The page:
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So, when I multiply by 2 -- this is not 1 -- 2 × that... and this ends up being 2 here. Okay.
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Now, this is orthogonal. I want to normalize them.
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When I normalize them, I get the following -- nope, we are not going to have these random lines everywhere --... -1/sqrt(2), 1/sqrt(2), 0... and 2 × 2 is 4, 1, 1, sqrt(6), so this is going to be... -1/sqrt(6), -1/sqrt(6), 2/sqrt(6).
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This is orthonormal. So, with respect to that Eigenvalue -2, we have created an orthonormal basis for its Eigenspace. So this is going to be one column, this is going to be a second column, now let us go ahead and do the next Eigenvalue -- where are we... here we are.
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Our other Eigenvalue was λ = 4, so for λ = 4, we put it back into that, remember λ thing determinant equation... we end up with the following. We get 4, - 2, - 2, 0... -2, 4, -2, 0... -2, -2, 4, 0.
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When we subject this to reduced row echelon we get 1, 0, -1, 0. We get 0, 1, -1, 0, 0 here... and 0's everywhere else.
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Okay. That is a leading entry. That is a leading entry. Therefore, that is not a leading entry, so we can let that one be x3 = r. Any parameter.
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Well, that means x2 - r = 0, so x2 = r, as well... and here it is x1 - r = 0, so x1 also equals r.
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Therefore, this is equivalent to r × 1, 1, 1. Okay.
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So, this right here is an Eigenvector for λ = 4. It is one vector, it is a one dimensional Eigenspace. It spans the Eigenspace.
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Now, we want to normalize this. So, when we normalize this, it is sqrt(3)... I will put normalize -- let me make some more room here, I am going to use up a lot of room for not a lot of... let me go this way -- normalize.
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We end up with 1/sqrt(3), 1/sqrt(3), and 1/sqrt(3). So, now, we are almost there. Our matrix p that we were looking for. It is going to be precisely the vectors that we found. This, and the other two normalized vectors which we just created.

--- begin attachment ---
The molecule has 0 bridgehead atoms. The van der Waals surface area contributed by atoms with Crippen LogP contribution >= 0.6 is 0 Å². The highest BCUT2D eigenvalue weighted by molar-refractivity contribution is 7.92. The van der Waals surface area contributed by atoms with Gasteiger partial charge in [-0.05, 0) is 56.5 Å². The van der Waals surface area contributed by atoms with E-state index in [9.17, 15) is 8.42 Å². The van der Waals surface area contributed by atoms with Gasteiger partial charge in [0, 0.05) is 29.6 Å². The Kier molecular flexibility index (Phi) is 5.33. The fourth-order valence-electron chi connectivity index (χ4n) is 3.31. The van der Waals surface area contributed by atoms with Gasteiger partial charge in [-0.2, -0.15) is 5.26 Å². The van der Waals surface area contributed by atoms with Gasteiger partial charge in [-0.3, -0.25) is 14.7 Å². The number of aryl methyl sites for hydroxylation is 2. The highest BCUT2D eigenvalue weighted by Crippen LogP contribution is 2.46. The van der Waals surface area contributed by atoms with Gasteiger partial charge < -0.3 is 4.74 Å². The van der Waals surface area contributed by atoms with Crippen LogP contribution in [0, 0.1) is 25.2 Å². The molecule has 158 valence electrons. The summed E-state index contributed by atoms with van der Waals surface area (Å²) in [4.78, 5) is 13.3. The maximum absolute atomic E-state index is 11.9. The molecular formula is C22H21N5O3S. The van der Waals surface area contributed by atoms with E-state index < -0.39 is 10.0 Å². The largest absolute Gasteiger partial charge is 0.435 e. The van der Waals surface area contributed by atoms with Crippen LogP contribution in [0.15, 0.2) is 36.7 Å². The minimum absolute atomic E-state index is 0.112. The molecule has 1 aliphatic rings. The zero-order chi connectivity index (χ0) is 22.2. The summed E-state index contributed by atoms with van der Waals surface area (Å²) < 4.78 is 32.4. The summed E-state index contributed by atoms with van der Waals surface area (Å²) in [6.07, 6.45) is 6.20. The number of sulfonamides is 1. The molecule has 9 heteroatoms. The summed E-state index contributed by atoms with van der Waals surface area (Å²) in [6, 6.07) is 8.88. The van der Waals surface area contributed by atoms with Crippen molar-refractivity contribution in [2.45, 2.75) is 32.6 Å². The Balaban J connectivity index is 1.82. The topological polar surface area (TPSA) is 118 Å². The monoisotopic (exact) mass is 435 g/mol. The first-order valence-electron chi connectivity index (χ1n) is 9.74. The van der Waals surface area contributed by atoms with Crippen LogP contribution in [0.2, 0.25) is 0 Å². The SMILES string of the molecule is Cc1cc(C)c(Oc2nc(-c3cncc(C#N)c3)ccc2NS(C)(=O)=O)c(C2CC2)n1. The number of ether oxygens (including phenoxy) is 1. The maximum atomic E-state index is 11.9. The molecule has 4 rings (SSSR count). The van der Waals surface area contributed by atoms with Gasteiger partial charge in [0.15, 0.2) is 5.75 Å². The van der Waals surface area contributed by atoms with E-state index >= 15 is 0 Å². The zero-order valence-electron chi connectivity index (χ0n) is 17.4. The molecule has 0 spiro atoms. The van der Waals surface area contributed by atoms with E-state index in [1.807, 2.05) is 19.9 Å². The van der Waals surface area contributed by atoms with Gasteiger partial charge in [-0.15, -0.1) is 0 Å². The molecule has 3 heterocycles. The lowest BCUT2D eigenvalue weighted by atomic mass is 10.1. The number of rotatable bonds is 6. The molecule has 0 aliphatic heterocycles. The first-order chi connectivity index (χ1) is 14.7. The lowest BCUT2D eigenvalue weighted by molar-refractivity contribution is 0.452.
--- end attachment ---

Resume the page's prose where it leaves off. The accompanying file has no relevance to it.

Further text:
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So, we get p = -1/sqrt(2), 1/sqrt(2), 0, -1/sqrt(6), -1/sqrt(6), 2/sqrt(6), 1/sqrt(3), 1/sqrt(3), 1/sqrt(3).
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This matrix with these three columns is... if I did my calculations... if I took the inverse of this matrix and if I multiplied by my original matrix, and then I multiplied by this matrix, I end up with this d, which is -2, -2, 4.
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The Eigenvalue's along the main diagonal, 0's everywhere else, and if you actually check this out, it will confirm that this is the case.
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When I have a symmetric n by n matrix, I run through the process of diagonalization, but not only do I just diagonalize it, but I can orthogonally diagonalize it by using this orthogonal matrix, which is orthogonal... which means everything is orthonormal and they are mutually orthogonal to each other. Their dot product = 0.
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I multiply p inverse ap, I get my diagonal matrix which is the Eigenvalues along the main diagonal. Notice the repeats... -2, -2, 4, so I have an Eigenspace of 2-dimensions, I have an Eigenspace of 1-dimension, which matches perfectly because my original matrix was 3-dimensional... r3.
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Thank you for joining us for the diagonalization of symmetric matrices, we will see you next time. Bye-bye.